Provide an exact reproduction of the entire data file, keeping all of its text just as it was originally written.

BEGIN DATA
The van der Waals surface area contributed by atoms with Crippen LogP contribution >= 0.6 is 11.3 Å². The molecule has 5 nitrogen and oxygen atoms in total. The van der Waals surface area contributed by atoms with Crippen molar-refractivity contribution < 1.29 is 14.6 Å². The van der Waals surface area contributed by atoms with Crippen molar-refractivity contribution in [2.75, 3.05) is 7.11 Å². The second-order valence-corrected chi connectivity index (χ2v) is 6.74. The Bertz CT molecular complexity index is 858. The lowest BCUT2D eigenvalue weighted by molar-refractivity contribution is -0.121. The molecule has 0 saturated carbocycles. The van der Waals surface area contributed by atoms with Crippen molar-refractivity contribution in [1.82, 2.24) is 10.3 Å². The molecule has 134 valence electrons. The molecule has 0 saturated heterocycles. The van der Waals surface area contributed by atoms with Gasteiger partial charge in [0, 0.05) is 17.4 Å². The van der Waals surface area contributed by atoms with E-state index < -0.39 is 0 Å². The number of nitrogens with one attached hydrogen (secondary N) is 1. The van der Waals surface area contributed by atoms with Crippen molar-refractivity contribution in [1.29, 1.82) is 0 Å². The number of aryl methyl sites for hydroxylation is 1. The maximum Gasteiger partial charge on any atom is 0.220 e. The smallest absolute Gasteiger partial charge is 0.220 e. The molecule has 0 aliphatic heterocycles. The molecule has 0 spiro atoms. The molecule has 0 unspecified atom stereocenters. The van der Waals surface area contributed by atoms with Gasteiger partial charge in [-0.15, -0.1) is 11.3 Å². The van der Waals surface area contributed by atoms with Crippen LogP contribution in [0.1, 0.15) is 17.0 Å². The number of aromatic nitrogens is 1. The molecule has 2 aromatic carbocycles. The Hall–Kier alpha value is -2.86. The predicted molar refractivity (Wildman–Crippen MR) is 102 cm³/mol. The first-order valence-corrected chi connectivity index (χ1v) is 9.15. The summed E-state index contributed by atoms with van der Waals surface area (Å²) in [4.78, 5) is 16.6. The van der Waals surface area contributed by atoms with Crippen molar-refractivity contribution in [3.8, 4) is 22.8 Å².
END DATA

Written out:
The van der Waals surface area contributed by atoms with Crippen LogP contribution >= 0.6 is 11.3 Å². The molecule has 5 nitrogen and oxygen atoms in total. The van der Waals surface area contributed by atoms with Crippen molar-refractivity contribution < 1.29 is 14.6 Å². The van der Waals surface area contributed by atoms with Crippen molar-refractivity contribution in [2.75, 3.05) is 7.11 Å². The second-order valence-corrected chi connectivity index (χ2v) is 6.74. The Bertz CT molecular complexity index is 858. The lowest BCUT2D eigenvalue weighted by molar-refractivity contribution is -0.121. The molecule has 0 saturated carbocycles. The van der Waals surface area contributed by atoms with Crippen molar-refractivity contribution in [1.82, 2.24) is 10.3 Å². The molecule has 134 valence electrons. The molecule has 0 saturated heterocycles. The van der Waals surface area contributed by atoms with Gasteiger partial charge in [0, 0.05) is 17.4 Å². The van der Waals surface area contributed by atoms with E-state index < -0.39 is 0 Å². The number of nitrogens with one attached hydrogen (secondary N) is 1. The van der Waals surface area contributed by atoms with Crippen molar-refractivity contribution in [1.29, 1.82) is 0 Å². The number of aryl methyl sites for hydroxylation is 1. The maximum Gasteiger partial charge on any atom is 0.220 e. The smallest absolute Gasteiger partial charge is 0.220 e. The molecule has 0 aliphatic heterocycles. The molecule has 0 spiro atoms. The molecule has 0 unspecified atom stereocenters. The van der Waals surface area contributed by atoms with Gasteiger partial charge in [-0.15, -0.1) is 11.3 Å². The van der Waals surface area contributed by atoms with Crippen LogP contribution in [0.1, 0.15) is 17.0 Å². The number of aromatic nitrogens is 1. The molecule has 2 aromatic carbocycles. The Hall–Kier alpha value is -2.86. The predicted molar refractivity (Wildman–Crippen MR) is 102 cm³/mol. The first-order valence-corrected chi connectivity index (χ1v) is 9.15. The summed E-state index contributed by atoms with van der Waals surface area (Å²) in [4.78, 5) is 16.6. The van der Waals surface area contributed by atoms with Crippen molar-refractivity contribution in [3.8, 4) is 22.8 Å².